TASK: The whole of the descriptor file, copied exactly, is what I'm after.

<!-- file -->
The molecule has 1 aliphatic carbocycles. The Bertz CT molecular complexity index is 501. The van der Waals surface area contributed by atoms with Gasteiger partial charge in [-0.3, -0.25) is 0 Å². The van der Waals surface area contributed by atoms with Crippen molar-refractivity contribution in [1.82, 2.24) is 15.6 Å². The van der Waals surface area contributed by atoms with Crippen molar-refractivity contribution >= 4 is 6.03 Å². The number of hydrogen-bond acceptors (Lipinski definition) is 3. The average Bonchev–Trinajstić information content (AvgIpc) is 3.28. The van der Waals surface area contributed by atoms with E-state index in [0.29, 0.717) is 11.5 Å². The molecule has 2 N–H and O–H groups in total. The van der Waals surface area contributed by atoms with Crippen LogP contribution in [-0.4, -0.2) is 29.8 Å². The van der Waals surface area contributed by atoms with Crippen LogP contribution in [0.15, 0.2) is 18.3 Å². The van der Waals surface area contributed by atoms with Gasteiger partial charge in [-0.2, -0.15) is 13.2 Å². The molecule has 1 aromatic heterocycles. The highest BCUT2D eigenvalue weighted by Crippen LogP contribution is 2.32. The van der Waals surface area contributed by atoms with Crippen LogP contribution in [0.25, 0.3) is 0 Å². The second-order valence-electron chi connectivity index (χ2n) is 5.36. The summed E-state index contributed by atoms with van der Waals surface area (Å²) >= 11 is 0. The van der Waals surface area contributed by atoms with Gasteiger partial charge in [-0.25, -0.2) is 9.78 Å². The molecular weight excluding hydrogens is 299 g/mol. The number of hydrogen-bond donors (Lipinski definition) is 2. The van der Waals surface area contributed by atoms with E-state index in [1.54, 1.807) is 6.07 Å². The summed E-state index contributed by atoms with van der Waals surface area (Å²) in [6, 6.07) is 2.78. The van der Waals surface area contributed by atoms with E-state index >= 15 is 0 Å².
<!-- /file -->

The molecule has 1 aliphatic carbocycles. The Bertz CT molecular complexity index is 501. The van der Waals surface area contributed by atoms with Gasteiger partial charge in [-0.3, -0.25) is 0 Å². The van der Waals surface area contributed by atoms with Crippen molar-refractivity contribution in [1.82, 2.24) is 15.6 Å². The van der Waals surface area contributed by atoms with Crippen molar-refractivity contribution >= 4 is 6.03 Å². The number of hydrogen-bond acceptors (Lipinski definition) is 3. The average Bonchev–Trinajstić information content (AvgIpc) is 3.28. The van der Waals surface area contributed by atoms with E-state index in [0.29, 0.717) is 11.5 Å². The molecule has 2 N–H and O–H groups in total. The van der Waals surface area contributed by atoms with Crippen LogP contribution in [-0.4, -0.2) is 29.8 Å². The van der Waals surface area contributed by atoms with Crippen LogP contribution in [0.15, 0.2) is 18.3 Å². The van der Waals surface area contributed by atoms with Gasteiger partial charge in [-0.2, -0.15) is 13.2 Å². The molecule has 1 aromatic heterocycles. The highest BCUT2D eigenvalue weighted by Crippen LogP contribution is 2.32. The van der Waals surface area contributed by atoms with Crippen LogP contribution in [0.25, 0.3) is 0 Å². The second-order valence-electron chi connectivity index (χ2n) is 5.36. The summed E-state index contributed by atoms with van der Waals surface area (Å²) >= 11 is 0. The van der Waals surface area contributed by atoms with Gasteiger partial charge in [-0.25, -0.2) is 9.78 Å². The molecular weight excluding hydrogens is 299 g/mol. The number of hydrogen-bond donors (Lipinski definition) is 2. The van der Waals surface area contributed by atoms with E-state index in [1.54, 1.807) is 6.07 Å². The summed E-state index contributed by atoms with van der Waals surface area (Å²) in [6, 6.07) is 2.78. The van der Waals surface area contributed by atoms with E-state index >= 15 is 0 Å².